‘The Laramie Project’ to debut on 20th anniversary of notorious hate crime

Director Megan Ward works with cast and crew members during a rehearsal of The Laramie Project
Director Megan Ward (left) discusses a scene with cast and crew members during a rehearsal of 'The Laramie Project.'

In October of 1998, Matthew Shepard, a 21-year-old gay man, was brutally beaten and left to die in near freezing temperatures in the open plains outside of Laramie, Wyoming. The incident instantly rocketed onto the national news scene, casting a spotlight on the violence and prejudice that the LGBTQ community often endures. Shepard’s death sparked national and international activism and led to the passage of the Matthew Shepard Act by President Barack Obama in 2009, which provides additional funding to authorities prosecuting a wide range of hate crimes.

Perhaps the most famous artistic response to the crime was the creation of “The Laramie Project,” a theatrical production by Moisés Kaufman and members of the Tectonic Theater Project. The play chronicles the events surrounding Shepard’s death and its aftermath. During the year following his murder, writers and actors from the Tectonic Theater Project conducted interviews with the townsfolk of Laramie, Wyoming. Using information gathered from their research, they crafted “The Laramie Project,” a play that has since been viewed by over 30 million people worldwide.

Professor Jimmy Ray Ward works with students creating props for The Laramie Project
Professor Jimmy Ray Ward (center) works with students creating props for 'The Laramie Project.'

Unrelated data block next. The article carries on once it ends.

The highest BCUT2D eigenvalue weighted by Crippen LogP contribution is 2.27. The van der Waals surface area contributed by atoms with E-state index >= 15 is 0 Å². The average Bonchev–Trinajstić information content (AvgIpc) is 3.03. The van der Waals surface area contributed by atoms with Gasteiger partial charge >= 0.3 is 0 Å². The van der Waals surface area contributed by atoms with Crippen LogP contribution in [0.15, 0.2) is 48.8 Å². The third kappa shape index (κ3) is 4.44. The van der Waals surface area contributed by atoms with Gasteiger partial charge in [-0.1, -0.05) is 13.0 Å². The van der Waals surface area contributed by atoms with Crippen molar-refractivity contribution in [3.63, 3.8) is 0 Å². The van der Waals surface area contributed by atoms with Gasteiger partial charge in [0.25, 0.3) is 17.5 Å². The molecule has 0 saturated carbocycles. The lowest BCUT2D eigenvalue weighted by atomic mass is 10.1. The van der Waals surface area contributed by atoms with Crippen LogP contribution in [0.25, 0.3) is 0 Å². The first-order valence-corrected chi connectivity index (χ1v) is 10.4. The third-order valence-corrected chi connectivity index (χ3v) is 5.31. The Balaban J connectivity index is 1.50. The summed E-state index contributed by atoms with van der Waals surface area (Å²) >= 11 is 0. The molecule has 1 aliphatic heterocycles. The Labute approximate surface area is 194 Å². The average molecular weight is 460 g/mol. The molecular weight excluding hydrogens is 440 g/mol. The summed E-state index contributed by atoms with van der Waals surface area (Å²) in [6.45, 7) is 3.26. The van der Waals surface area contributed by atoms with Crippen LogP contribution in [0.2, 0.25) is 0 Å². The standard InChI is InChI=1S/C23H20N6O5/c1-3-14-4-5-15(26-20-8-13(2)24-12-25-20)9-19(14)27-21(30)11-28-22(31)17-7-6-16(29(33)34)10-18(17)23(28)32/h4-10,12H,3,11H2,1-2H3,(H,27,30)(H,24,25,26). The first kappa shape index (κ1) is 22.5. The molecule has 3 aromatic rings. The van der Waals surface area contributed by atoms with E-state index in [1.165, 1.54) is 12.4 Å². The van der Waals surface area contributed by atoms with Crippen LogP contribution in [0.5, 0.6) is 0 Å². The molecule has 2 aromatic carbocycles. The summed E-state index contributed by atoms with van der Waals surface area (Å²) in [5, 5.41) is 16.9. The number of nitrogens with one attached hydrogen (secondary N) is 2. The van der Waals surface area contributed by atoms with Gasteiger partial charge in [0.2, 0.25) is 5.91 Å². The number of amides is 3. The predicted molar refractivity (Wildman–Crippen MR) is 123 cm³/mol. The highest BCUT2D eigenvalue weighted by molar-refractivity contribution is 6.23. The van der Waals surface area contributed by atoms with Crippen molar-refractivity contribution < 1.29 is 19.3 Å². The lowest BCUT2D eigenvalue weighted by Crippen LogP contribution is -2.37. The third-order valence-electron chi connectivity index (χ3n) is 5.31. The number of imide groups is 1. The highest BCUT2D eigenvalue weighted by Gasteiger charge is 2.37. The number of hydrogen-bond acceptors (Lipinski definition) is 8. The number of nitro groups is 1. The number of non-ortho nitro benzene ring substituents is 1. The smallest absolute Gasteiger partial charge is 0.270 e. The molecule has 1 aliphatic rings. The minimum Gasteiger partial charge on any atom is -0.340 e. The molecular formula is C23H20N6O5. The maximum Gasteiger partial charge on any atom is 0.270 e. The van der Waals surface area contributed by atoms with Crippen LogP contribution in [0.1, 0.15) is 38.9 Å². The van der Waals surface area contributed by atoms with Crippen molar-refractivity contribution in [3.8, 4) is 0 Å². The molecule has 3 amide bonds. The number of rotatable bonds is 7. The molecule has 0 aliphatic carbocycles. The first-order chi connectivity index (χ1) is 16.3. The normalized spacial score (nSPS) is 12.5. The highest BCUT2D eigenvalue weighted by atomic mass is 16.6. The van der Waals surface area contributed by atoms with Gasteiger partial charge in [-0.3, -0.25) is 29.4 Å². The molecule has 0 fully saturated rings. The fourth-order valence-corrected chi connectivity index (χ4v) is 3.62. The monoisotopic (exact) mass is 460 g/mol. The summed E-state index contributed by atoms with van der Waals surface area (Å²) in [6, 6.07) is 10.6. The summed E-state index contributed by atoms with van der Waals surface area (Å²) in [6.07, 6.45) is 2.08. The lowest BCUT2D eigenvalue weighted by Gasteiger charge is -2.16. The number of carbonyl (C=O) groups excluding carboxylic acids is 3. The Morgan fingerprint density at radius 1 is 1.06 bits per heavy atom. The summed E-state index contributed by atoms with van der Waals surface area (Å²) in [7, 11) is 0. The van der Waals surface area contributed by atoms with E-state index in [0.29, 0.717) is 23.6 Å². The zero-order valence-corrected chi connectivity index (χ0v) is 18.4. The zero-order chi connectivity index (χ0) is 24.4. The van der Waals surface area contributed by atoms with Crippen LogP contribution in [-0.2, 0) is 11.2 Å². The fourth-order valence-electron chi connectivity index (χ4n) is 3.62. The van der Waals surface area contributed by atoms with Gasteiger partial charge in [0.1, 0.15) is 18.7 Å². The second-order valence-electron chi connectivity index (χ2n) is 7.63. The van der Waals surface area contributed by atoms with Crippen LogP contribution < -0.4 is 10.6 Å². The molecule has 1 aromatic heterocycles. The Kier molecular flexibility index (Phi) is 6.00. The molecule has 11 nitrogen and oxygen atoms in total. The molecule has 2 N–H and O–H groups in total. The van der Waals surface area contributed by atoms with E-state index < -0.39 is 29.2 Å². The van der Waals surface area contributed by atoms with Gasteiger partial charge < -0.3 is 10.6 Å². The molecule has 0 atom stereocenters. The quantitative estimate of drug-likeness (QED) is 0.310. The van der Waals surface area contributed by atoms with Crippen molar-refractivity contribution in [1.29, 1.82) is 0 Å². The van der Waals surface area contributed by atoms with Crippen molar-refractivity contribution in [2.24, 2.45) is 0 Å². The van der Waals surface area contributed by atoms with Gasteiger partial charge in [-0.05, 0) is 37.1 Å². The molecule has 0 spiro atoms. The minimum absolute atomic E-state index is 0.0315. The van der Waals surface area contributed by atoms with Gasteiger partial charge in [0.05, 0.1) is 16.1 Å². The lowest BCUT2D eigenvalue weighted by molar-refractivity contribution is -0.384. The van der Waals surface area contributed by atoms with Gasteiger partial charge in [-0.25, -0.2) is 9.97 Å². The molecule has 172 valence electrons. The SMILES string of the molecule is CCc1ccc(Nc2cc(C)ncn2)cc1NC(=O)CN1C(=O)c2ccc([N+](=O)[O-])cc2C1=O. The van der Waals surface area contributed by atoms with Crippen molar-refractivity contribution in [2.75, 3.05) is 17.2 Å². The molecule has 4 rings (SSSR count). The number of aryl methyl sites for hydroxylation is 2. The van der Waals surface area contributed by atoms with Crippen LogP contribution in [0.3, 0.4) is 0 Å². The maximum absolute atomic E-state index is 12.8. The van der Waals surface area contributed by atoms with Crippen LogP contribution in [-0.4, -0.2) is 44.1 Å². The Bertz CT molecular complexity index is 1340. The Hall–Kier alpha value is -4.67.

On the twentieth anniversary of the death of Matthew Shepard, the Radford University Department of Theatre brings “The Laramie Project” to the stage of Pridemore Playhouse in Porterfield Hall. The production tackles complicated subject matter aimed at promoting thoughtful discussion of human rights and social injustices. Senior theatre major Megan Ward was excited to be selected as the director, admitting that it is one of her favorite plays. “I’m hoping that if audiences don’t know about the Matthew Shepard story that they will learn about it. We filter both sides of the story. There are characters in this play that have very strong opinions against gay people and we are not going to shy away from that. We are trying to depict it as it is written in the script and be true to who these characters are, because they are real people,” says Ward.

The stage design and planning for the play is complex. A cast of eight actors plays nearly sixty characters. Professor Michael Meindl from the School of Communication helped the creative team integrate multiple projectors featuring live video feeds and multimedia content into the production design. According to Ward, “Our rear projection screen will project a live camera feed, so there are times when actors are holding a camera while shooting another actor and the video is projected onto that screen. It will add another element to this gritty production.”

Professor David Wheeler and students adjust lights on the stage of Pridemore Playhouse
Professor David Wheeler (lower right) and students adjust lights on the stage of Pridemore Playhouse.

The Laramie Project will run on October 16, 18, 19 and 20, 2018 at 7:30 p.m. in Pridemore Playhouse in Porterfield Hall. An afternoon performance will take place at 2:00 p.m. on October 21, 2018. Ticket prices are:

General Admission:                $10
RU Faculty/Staff:                    $6
RU Student w/ID:                   Free
Senior Discount (55+):            $6
Group rates (10+):                 $6

Tickets for showtimes on October 16, 18 and 21 are available here.

Tickets for showtimes on October 19 and 20 are available here.


Oct 12, 2018
Jason S. Hutchens, Ed.D.